iAnnotate can also compile your annotations into an email so you and others can easily review them. This feature alone makes iAnnotate a powerful study tool. You can email or export the entire document with the annotations—flattened and un-modifiable, or send it un-flattened for viewing and editing in desktop PDF readers like Preview or Adobe Reader.

Note: Some PDFs are formatted in a way that do not allow iAnnotate to compile a summary of annotations.

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Other Features

You can have about 8-10 documents, depending on their size, open in iAnnotate at the same time. The Document library allows you to search, copy, rename, delete, and move documents to different folders and documents are viewable via a library in list or icon view.

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iAnnotate also allows you to add blank pages to documents, and you can set a temporary back marker to a page so that when you need to navigate to other pages, you simply tap on the marker to get back to where you left off.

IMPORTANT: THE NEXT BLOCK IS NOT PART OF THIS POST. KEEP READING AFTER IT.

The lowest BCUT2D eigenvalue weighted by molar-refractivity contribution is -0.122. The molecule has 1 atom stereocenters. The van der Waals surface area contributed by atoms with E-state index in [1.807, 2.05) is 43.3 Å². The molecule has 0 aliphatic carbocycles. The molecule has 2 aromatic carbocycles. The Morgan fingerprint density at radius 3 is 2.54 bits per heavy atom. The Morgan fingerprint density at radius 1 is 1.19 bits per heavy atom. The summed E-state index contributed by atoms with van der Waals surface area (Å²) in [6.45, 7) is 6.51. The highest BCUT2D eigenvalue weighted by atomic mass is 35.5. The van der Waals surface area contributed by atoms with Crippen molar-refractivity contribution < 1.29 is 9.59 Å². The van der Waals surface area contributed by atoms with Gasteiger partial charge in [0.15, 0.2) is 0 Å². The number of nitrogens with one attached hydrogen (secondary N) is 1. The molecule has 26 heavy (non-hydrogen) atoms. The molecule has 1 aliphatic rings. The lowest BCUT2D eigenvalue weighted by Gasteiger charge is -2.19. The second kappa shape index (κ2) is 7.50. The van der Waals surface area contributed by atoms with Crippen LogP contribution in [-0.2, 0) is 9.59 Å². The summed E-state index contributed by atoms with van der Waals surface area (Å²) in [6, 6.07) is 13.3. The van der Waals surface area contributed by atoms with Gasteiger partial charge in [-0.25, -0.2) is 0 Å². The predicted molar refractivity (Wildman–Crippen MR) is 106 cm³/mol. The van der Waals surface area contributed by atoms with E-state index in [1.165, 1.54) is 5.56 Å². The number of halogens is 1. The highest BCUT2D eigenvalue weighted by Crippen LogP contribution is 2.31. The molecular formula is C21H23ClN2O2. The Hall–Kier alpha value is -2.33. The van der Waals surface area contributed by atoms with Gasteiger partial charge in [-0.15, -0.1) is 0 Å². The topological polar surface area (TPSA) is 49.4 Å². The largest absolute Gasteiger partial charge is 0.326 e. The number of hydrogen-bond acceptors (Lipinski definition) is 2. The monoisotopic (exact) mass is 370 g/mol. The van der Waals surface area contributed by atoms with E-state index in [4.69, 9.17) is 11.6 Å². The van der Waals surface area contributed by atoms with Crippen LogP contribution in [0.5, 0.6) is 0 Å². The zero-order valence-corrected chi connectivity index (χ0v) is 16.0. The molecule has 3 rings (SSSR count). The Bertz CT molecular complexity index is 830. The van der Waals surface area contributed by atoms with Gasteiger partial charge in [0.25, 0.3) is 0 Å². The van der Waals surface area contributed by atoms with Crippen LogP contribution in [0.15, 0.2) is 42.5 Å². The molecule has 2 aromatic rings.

Better Than iBooks and Kindle

Though Apple and Amazon are top ebook sellers, their e-reader apps simply don’t compare to iAnnotate. Sure, iBooks and Kindle may have pretty user interfaces, but when it comes to actually using and reviewing the annotations you make in documents, you will find iAnnotate that much more powerful.

Download: iAnnotate for iPad ($9.99)

Let us know what you think of this app or any others like it – have you used iAnnotate? Do you recommend any alternatives? Leave your thoughts in the comments, below.

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8 Comments - Write a Comment

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Rigoberto G

Great article Bakari. Thanks…

Bakari Chavanu

You’re welcome, Rigoberto.